John Wayne is the star of Big Jake, so we don't have to tell you who plays the title role. When his grandson (played by real-life son Ethan Wayne) is kidnapped by scurrilous baddie Richard Boone, Big Jake sets out to deliver the $1 million ransom. On the off-chance that there'll be gunplay, Jake brings along his sons Patrick Wayne and Chris Mitchum (the son of Bob). In one of her most passive screen roles, Maureen O'Hara plays Jake's estranged wife. Bruce Cabot provides unexpected comedy relief as a scraggly Indian Scout. Wayne fans will not be disappointed by the film's explosive denouement. The only real drawback to Big Jake is the presence of singer Bobby Vinton in a dramatic role.
Because of his screen presence, I love, pretty much every movie that John Wayne is in. This movie, released in 1971 is one of my favorites. With Richard Boone as the bad guy and Maureen O'Hara in an all-too brief role as the duke's ex-wife they bring great chemistry to their screen time with John Wayne. In brief: a grandson that John Wayne didn't even know he had has been kidnapped. Maureen O'Hara sends a call out to John Wayne who ends up being paired up with his two estranged sons to go rescue the boy. The movie is set around 1907 or so. There's the new technology of the automobile introduced along with new firearms technology that's compared with John Wayne's "old ways" (which turn out to be still, quite effective).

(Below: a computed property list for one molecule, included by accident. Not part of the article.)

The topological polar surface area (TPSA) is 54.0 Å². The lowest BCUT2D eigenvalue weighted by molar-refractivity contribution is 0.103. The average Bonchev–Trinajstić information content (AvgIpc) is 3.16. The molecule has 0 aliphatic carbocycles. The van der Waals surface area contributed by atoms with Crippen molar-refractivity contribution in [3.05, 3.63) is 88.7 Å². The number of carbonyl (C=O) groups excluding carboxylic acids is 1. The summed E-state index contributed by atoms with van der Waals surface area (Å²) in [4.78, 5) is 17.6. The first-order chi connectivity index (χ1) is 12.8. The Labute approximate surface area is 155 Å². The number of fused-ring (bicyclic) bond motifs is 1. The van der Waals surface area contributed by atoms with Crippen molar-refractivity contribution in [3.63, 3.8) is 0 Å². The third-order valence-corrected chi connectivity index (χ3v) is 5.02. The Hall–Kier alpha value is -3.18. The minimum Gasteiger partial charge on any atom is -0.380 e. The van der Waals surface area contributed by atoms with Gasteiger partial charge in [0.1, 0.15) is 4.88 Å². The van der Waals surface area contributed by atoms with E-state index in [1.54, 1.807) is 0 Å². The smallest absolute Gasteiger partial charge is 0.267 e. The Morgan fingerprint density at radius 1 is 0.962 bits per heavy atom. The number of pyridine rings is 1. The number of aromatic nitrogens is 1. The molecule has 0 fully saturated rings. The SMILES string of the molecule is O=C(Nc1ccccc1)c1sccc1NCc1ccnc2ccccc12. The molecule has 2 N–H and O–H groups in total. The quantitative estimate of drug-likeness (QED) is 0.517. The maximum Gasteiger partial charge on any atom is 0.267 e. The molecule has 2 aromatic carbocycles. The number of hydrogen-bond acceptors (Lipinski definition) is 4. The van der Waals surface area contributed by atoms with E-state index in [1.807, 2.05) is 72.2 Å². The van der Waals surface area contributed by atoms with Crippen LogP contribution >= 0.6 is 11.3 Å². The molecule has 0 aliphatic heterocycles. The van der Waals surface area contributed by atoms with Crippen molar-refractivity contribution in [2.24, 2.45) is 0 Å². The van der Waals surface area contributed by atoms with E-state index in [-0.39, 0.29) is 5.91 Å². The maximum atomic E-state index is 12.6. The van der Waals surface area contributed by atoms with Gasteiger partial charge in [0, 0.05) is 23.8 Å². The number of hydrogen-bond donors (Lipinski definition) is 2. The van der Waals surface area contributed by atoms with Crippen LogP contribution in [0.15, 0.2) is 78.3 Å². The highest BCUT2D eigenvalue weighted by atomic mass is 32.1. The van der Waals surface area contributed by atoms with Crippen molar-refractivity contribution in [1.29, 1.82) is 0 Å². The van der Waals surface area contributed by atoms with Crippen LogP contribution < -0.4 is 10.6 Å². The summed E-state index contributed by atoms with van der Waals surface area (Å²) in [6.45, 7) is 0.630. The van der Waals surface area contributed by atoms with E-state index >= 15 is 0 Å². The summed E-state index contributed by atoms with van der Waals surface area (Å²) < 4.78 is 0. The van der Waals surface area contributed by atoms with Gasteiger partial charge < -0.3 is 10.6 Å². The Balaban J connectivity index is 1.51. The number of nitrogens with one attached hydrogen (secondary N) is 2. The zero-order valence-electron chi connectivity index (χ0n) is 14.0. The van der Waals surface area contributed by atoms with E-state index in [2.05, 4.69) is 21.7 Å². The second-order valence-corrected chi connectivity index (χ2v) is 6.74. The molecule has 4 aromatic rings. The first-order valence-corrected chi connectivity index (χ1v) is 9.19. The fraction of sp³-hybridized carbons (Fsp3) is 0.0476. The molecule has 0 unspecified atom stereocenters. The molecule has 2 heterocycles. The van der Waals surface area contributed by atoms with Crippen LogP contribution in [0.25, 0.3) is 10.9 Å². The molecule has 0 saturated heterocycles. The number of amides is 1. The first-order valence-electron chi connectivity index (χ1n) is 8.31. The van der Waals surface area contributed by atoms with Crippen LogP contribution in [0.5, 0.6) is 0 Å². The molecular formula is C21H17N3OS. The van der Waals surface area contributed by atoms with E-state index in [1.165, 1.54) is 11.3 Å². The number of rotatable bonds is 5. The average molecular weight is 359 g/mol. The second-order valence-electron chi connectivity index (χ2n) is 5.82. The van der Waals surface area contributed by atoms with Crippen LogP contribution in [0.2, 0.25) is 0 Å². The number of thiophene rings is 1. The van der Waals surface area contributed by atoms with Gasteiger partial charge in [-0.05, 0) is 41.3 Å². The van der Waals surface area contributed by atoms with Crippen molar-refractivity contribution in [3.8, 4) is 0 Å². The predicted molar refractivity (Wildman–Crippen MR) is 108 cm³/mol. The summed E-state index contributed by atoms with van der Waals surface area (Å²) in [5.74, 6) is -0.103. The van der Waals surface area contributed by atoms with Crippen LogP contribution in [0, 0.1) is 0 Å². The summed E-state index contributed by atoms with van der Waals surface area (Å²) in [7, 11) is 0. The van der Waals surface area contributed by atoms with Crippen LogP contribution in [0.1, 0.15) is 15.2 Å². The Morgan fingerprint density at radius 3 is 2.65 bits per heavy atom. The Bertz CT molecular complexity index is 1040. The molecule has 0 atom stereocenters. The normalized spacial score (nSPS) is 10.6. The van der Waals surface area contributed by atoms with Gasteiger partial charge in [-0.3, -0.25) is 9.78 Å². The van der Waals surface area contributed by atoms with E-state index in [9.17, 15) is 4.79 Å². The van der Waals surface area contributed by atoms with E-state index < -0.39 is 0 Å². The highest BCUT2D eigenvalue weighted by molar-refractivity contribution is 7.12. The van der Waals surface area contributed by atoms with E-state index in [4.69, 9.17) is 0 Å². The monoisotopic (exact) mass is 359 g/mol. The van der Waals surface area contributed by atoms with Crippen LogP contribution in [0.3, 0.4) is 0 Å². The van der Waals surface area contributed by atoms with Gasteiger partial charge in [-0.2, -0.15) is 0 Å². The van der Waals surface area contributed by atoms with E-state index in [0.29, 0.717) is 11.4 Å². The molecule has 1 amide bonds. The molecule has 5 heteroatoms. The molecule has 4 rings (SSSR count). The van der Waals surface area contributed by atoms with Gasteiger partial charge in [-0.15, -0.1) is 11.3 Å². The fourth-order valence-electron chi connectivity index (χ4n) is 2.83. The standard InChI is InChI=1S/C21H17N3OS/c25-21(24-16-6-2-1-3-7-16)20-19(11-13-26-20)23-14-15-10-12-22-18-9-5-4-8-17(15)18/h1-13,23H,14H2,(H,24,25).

It's a really fun movie!
Wayne and O'Hara pair up in many of the classic pieces, but this one may be their best effort together. Wayne plays the wiley and grizzled Jacob McCandles, estranged husband to Maureen's character, who oversees the McCandles ranch in Texas. A gang of banditos crosses the border from Mexico, staging the "infamous McCandles Raid" as the announcer terms it. Their grandson, played by Wayne's son Ethan, is kidnapped and held for ransom. He decides, along with his ex-wife, that he should be the one who makes the trip. Along the way Jacob and his two sons, James (James Wayne) and Michael (Chris Mitchum) struggle to understand their father, as he tries to keep both of them out of the cemetery. It is also during this trip, he finds out that kidnapped boy is named Jacob (called Little Jake) in his honor. The final, climactic battle between the McCandles and the Banditos includes the expected Wayne wit and guile that trademarks most of his pictures. Boone plays a great lead villain.
It is about time this film got a good remaster. The original prints were a little grainy, but to see this picture up close and personal really makes you feel like you are in that turn of the century Texas/Mexico border area, where banditos still ran free and vigilantes still had their place. Given that it doesn't rely on stop-motion effects, the film holds up rather well in it's improved state and could provide a surprise for someone who has not seen it before, with the plot, gun fights and even more jokes, gags and funny comments than you can shake a can of Yonkers Peaches at!